A mysterious sea monster has been creating havoc in the ocean. Ships of all shapes and sizes, as well as humans, have been destroyed by this enigma! No corner of the Earth has been spared from its terror, as it continues to kill all who cross its path.
In reaction to this destructive force, the US Government wastes no time in sending out a team of experienced professionals to track down and destroy it. Professor Pierre Aronnax, a marine biologist; Conseil, his faithful assistant; and Ned Land, a Canadian master harpooner, come together in an epic hunt.
On board a naval ship, the Abraham Lincoln, the three men set out to track down this terrifying beast of the ocean. But, will they succeed? And what will they discover if they do?
Published in 1870, originally in French, 20,000 Leagues Under the Sea is a classic example of the imagination and foresight of Jules Verne. His pioneering approach to writing in the late 19th century led many to refer to him as the father of science fiction.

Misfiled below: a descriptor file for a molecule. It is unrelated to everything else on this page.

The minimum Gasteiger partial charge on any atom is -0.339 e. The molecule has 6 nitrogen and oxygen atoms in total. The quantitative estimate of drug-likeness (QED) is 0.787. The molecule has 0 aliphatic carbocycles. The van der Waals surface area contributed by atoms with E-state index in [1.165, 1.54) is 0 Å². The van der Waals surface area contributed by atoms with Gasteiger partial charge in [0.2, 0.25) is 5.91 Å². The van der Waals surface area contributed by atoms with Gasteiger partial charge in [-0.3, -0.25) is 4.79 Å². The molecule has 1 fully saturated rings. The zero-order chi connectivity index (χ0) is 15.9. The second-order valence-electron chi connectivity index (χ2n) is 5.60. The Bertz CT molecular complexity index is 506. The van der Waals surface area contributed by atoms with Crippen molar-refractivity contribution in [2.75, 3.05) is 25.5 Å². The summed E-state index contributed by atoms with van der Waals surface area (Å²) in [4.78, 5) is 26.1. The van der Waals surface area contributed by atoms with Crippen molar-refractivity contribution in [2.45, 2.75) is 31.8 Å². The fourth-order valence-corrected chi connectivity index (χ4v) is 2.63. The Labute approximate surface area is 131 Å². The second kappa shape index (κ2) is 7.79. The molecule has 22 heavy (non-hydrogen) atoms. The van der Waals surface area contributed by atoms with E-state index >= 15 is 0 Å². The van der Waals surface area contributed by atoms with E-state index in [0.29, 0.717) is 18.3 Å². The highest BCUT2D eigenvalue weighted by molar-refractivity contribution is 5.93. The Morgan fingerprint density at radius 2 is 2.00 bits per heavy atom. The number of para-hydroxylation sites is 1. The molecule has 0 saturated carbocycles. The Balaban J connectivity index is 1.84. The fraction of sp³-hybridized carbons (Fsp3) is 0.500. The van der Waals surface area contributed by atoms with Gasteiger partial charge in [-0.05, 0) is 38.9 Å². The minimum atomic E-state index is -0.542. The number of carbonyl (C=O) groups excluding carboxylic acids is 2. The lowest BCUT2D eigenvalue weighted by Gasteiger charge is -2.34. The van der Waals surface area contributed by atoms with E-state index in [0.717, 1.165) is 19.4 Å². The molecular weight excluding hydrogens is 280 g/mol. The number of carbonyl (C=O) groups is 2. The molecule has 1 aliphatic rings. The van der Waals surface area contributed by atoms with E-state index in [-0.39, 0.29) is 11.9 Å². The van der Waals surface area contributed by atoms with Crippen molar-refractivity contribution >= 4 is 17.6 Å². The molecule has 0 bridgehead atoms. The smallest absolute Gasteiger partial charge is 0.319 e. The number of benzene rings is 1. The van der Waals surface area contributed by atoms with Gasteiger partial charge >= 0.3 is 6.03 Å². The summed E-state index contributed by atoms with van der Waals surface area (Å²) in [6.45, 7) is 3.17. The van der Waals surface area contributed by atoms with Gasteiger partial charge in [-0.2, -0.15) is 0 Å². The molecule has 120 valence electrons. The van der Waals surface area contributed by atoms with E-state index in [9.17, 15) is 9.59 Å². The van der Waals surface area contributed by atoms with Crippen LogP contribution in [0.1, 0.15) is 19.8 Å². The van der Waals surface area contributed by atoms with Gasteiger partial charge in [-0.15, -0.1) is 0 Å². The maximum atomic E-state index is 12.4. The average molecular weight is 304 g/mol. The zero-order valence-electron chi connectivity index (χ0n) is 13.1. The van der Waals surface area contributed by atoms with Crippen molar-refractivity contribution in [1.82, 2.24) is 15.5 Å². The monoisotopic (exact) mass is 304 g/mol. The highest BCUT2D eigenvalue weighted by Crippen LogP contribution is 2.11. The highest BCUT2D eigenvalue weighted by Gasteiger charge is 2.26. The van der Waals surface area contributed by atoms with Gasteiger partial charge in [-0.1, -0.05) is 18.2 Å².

About the Author
Dan Rafter is working with the underlying themes that people like about her music and the way she presents herself: glamor, identity, the lure of fame, the malleability of gender, irony in modern society. It's a first-year psychology textbook, yes, but it has more to do with Lady Gaga and her success than knowing she went to NYU, and it's presented in a way that actually layers it into a fictional narrative. And that makes it easily the smartest biography Bluewater's produced.
Often labeled the "father of science fiction," Jules Verne was less concerned with the gadgets of science than with its effect of people. His fantasies explored the possibilities in a way that excited the imaginations of generations of readers and paved the way for the host of writers that followed in his footsteps.
"I highly recommend Campfire’s comics. They do what they are intended to do and do it in a way that excites kids about classic literature."
— Chris Wilson, The Graphic Classroom (a resource for teachers and librarians)